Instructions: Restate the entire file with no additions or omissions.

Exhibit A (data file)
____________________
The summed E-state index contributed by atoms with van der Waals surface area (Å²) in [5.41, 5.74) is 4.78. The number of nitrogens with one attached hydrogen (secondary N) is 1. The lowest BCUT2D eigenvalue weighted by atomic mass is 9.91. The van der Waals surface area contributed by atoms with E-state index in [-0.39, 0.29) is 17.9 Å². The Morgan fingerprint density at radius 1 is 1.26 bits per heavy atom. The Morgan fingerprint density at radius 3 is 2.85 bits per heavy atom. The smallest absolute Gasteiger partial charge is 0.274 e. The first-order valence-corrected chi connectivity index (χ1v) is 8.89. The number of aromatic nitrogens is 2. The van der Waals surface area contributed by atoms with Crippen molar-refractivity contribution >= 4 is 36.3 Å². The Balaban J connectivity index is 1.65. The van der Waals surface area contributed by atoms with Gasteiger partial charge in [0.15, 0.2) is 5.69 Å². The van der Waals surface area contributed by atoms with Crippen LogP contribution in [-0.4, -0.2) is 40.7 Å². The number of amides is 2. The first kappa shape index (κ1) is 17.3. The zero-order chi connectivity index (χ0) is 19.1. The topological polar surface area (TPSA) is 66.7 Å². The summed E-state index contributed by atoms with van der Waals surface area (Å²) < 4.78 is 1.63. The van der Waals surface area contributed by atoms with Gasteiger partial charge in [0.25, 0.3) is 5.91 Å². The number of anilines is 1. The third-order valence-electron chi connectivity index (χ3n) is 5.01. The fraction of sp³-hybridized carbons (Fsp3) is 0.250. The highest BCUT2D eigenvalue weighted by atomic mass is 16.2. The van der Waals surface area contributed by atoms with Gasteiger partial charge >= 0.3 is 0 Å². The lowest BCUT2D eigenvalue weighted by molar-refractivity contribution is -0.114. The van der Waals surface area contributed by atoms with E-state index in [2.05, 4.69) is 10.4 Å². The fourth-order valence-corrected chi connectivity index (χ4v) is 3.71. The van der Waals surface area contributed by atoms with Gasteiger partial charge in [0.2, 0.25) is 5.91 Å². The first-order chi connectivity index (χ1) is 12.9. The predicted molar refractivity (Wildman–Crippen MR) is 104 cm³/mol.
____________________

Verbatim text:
The summed E-state index contributed by atoms with van der Waals surface area (Å²) in [5.41, 5.74) is 4.78. The number of nitrogens with one attached hydrogen (secondary N) is 1. The lowest BCUT2D eigenvalue weighted by atomic mass is 9.91. The van der Waals surface area contributed by atoms with E-state index in [-0.39, 0.29) is 17.9 Å². The Morgan fingerprint density at radius 1 is 1.26 bits per heavy atom. The Morgan fingerprint density at radius 3 is 2.85 bits per heavy atom. The smallest absolute Gasteiger partial charge is 0.274 e. The first-order valence-corrected chi connectivity index (χ1v) is 8.89. The number of aromatic nitrogens is 2. The van der Waals surface area contributed by atoms with Crippen molar-refractivity contribution >= 4 is 36.3 Å². The Balaban J connectivity index is 1.65. The van der Waals surface area contributed by atoms with Gasteiger partial charge in [0.15, 0.2) is 5.69 Å². The van der Waals surface area contributed by atoms with Crippen LogP contribution in [-0.4, -0.2) is 40.7 Å². The number of amides is 2. The first kappa shape index (κ1) is 17.3. The zero-order chi connectivity index (χ0) is 19.1. The topological polar surface area (TPSA) is 66.7 Å². The summed E-state index contributed by atoms with van der Waals surface area (Å²) < 4.78 is 1.63. The van der Waals surface area contributed by atoms with Gasteiger partial charge in [0.25, 0.3) is 5.91 Å². The number of anilines is 1. The third-order valence-electron chi connectivity index (χ3n) is 5.01. The fraction of sp³-hybridized carbons (Fsp3) is 0.250. The highest BCUT2D eigenvalue weighted by atomic mass is 16.2. The van der Waals surface area contributed by atoms with Gasteiger partial charge >= 0.3 is 0 Å². The lowest BCUT2D eigenvalue weighted by molar-refractivity contribution is -0.114. The van der Waals surface area contributed by atoms with E-state index in [2.05, 4.69) is 10.4 Å². The fourth-order valence-corrected chi connectivity index (χ4v) is 3.71. The van der Waals surface area contributed by atoms with Gasteiger partial charge in [0.2, 0.25) is 5.91 Å². The first-order chi connectivity index (χ1) is 12.9. The predicted molar refractivity (Wildman–Crippen MR) is 104 cm³/mol.